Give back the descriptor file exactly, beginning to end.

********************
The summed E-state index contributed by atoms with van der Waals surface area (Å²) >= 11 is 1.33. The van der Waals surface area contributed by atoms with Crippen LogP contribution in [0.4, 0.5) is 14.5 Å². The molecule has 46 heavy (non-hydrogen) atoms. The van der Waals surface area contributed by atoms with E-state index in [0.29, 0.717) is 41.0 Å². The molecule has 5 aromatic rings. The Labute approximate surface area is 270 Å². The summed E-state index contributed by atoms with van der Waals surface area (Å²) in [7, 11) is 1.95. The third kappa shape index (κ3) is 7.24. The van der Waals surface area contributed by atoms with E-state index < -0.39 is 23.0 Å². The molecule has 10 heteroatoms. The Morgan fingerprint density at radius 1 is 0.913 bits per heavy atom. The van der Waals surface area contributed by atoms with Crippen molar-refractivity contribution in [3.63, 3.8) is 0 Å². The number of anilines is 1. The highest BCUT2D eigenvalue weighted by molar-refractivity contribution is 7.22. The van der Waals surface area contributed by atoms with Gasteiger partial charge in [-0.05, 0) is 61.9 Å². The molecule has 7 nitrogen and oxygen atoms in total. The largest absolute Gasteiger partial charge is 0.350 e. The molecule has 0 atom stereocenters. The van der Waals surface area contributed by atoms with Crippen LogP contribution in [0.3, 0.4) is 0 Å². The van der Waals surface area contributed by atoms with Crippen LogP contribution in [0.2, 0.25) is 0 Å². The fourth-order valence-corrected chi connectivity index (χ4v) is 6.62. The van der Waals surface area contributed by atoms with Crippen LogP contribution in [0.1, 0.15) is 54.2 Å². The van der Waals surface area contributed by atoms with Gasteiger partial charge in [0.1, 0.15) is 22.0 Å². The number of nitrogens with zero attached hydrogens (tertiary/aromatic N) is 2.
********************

The summed E-state index contributed by atoms with van der Waals surface area (Å²) >= 11 is 1.33. The van der Waals surface area contributed by atoms with Crippen LogP contribution in [0.4, 0.5) is 14.5 Å². The molecule has 46 heavy (non-hydrogen) atoms. The van der Waals surface area contributed by atoms with E-state index in [0.29, 0.717) is 41.0 Å². The molecule has 5 aromatic rings. The Labute approximate surface area is 270 Å². The summed E-state index contributed by atoms with van der Waals surface area (Å²) in [7, 11) is 1.95. The third kappa shape index (κ3) is 7.24. The van der Waals surface area contributed by atoms with E-state index < -0.39 is 23.0 Å². The molecule has 10 heteroatoms. The Morgan fingerprint density at radius 1 is 0.913 bits per heavy atom. The van der Waals surface area contributed by atoms with Crippen molar-refractivity contribution in [3.63, 3.8) is 0 Å². The number of anilines is 1. The highest BCUT2D eigenvalue weighted by molar-refractivity contribution is 7.22. The van der Waals surface area contributed by atoms with Gasteiger partial charge in [-0.05, 0) is 61.9 Å². The molecule has 7 nitrogen and oxygen atoms in total. The largest absolute Gasteiger partial charge is 0.350 e. The molecule has 0 atom stereocenters. The van der Waals surface area contributed by atoms with Crippen LogP contribution in [0.3, 0.4) is 0 Å². The van der Waals surface area contributed by atoms with Crippen LogP contribution in [0.2, 0.25) is 0 Å². The fourth-order valence-corrected chi connectivity index (χ4v) is 6.62. The van der Waals surface area contributed by atoms with Crippen LogP contribution in [0.1, 0.15) is 54.2 Å². The van der Waals surface area contributed by atoms with Gasteiger partial charge in [0.1, 0.15) is 22.0 Å². The number of nitrogens with zero attached hydrogens (tertiary/aromatic N) is 2.